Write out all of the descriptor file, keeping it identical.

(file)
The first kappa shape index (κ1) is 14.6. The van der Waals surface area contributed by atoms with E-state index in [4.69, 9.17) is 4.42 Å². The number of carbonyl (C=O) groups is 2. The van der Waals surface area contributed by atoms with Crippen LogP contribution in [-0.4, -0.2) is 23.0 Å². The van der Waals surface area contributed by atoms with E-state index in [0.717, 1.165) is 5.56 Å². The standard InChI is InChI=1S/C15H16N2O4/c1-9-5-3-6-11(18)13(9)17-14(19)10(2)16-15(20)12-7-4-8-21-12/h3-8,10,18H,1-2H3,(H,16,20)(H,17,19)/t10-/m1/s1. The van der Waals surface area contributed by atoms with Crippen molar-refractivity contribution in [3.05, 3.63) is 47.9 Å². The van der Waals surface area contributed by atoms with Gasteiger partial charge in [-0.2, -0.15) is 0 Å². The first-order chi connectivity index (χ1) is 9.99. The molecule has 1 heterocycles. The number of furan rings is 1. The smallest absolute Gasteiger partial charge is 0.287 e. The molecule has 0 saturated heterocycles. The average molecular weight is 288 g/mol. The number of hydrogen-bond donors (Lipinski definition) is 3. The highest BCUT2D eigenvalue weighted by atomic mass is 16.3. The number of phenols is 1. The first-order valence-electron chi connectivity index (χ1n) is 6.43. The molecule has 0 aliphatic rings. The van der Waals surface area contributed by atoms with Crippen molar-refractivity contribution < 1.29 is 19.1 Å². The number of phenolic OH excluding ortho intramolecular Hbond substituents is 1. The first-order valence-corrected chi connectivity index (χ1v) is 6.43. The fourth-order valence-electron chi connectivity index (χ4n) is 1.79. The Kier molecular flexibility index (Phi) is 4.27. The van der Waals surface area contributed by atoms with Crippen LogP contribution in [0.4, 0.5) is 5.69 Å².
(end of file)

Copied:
The first kappa shape index (κ1) is 14.6. The van der Waals surface area contributed by atoms with E-state index in [4.69, 9.17) is 4.42 Å². The number of carbonyl (C=O) groups is 2. The van der Waals surface area contributed by atoms with Crippen LogP contribution in [-0.4, -0.2) is 23.0 Å². The van der Waals surface area contributed by atoms with E-state index in [0.717, 1.165) is 5.56 Å². The standard InChI is InChI=1S/C15H16N2O4/c1-9-5-3-6-11(18)13(9)17-14(19)10(2)16-15(20)12-7-4-8-21-12/h3-8,10,18H,1-2H3,(H,16,20)(H,17,19)/t10-/m1/s1. The van der Waals surface area contributed by atoms with Crippen molar-refractivity contribution in [3.05, 3.63) is 47.9 Å². The van der Waals surface area contributed by atoms with Gasteiger partial charge in [-0.2, -0.15) is 0 Å². The first-order chi connectivity index (χ1) is 9.99. The molecule has 1 heterocycles. The number of furan rings is 1. The smallest absolute Gasteiger partial charge is 0.287 e. The molecule has 0 saturated heterocycles. The average molecular weight is 288 g/mol. The number of hydrogen-bond donors (Lipinski definition) is 3. The highest BCUT2D eigenvalue weighted by atomic mass is 16.3. The number of phenols is 1. The first-order valence-electron chi connectivity index (χ1n) is 6.43. The molecule has 0 aliphatic rings. The van der Waals surface area contributed by atoms with Crippen molar-refractivity contribution < 1.29 is 19.1 Å². The number of phenolic OH excluding ortho intramolecular Hbond substituents is 1. The first-order valence-corrected chi connectivity index (χ1v) is 6.43. The fourth-order valence-electron chi connectivity index (χ4n) is 1.79. The Kier molecular flexibility index (Phi) is 4.27. The van der Waals surface area contributed by atoms with Crippen LogP contribution in [0.4, 0.5) is 5.69 Å².